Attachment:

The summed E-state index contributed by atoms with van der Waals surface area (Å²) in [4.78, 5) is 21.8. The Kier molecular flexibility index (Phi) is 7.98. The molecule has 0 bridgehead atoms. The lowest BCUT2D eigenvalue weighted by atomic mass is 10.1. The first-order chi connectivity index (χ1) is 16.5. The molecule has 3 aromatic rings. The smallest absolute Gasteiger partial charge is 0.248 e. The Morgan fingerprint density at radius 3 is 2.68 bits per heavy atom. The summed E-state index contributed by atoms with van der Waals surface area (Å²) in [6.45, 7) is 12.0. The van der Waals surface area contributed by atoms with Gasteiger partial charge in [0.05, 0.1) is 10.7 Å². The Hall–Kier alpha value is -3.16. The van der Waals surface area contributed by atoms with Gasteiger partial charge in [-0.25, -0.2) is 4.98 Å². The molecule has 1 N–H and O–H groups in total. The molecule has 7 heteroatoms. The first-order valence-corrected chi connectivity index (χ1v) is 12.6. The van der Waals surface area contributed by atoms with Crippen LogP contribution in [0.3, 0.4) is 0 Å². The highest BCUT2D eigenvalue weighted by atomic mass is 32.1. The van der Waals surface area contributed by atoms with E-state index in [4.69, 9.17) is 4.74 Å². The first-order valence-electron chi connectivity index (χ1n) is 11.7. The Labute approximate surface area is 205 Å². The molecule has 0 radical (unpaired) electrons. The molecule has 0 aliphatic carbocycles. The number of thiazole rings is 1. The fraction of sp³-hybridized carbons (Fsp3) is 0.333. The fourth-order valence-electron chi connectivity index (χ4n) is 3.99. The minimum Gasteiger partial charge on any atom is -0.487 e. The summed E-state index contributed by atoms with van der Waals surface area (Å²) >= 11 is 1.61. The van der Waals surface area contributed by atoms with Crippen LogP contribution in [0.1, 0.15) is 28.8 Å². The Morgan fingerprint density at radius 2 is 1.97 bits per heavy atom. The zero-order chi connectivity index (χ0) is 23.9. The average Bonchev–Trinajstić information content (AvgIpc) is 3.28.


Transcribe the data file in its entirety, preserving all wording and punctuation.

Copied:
The summed E-state index contributed by atoms with van der Waals surface area (Å²) in [4.78, 5) is 21.8. The Kier molecular flexibility index (Phi) is 7.98. The molecule has 0 bridgehead atoms. The lowest BCUT2D eigenvalue weighted by atomic mass is 10.1. The first-order chi connectivity index (χ1) is 16.5. The molecule has 3 aromatic rings. The smallest absolute Gasteiger partial charge is 0.248 e. The Morgan fingerprint density at radius 3 is 2.68 bits per heavy atom. The summed E-state index contributed by atoms with van der Waals surface area (Å²) in [6.45, 7) is 12.0. The van der Waals surface area contributed by atoms with Gasteiger partial charge in [0.05, 0.1) is 10.7 Å². The Hall–Kier alpha value is -3.16. The van der Waals surface area contributed by atoms with Gasteiger partial charge in [-0.25, -0.2) is 4.98 Å². The molecule has 1 N–H and O–H groups in total. The molecule has 7 heteroatoms. The first-order valence-corrected chi connectivity index (χ1v) is 12.6. The van der Waals surface area contributed by atoms with Crippen LogP contribution in [0.3, 0.4) is 0 Å². The highest BCUT2D eigenvalue weighted by atomic mass is 32.1. The van der Waals surface area contributed by atoms with E-state index in [4.69, 9.17) is 4.74 Å². The first-order valence-electron chi connectivity index (χ1n) is 11.7. The Labute approximate surface area is 205 Å². The molecule has 0 radical (unpaired) electrons. The molecule has 0 aliphatic carbocycles. The number of thiazole rings is 1. The fraction of sp³-hybridized carbons (Fsp3) is 0.333. The fourth-order valence-electron chi connectivity index (χ4n) is 3.99. The minimum Gasteiger partial charge on any atom is -0.487 e. The summed E-state index contributed by atoms with van der Waals surface area (Å²) >= 11 is 1.61. The van der Waals surface area contributed by atoms with Crippen LogP contribution in [0.1, 0.15) is 28.8 Å². The Morgan fingerprint density at radius 2 is 1.97 bits per heavy atom. The zero-order chi connectivity index (χ0) is 23.9. The average Bonchev–Trinajstić information content (AvgIpc) is 3.28.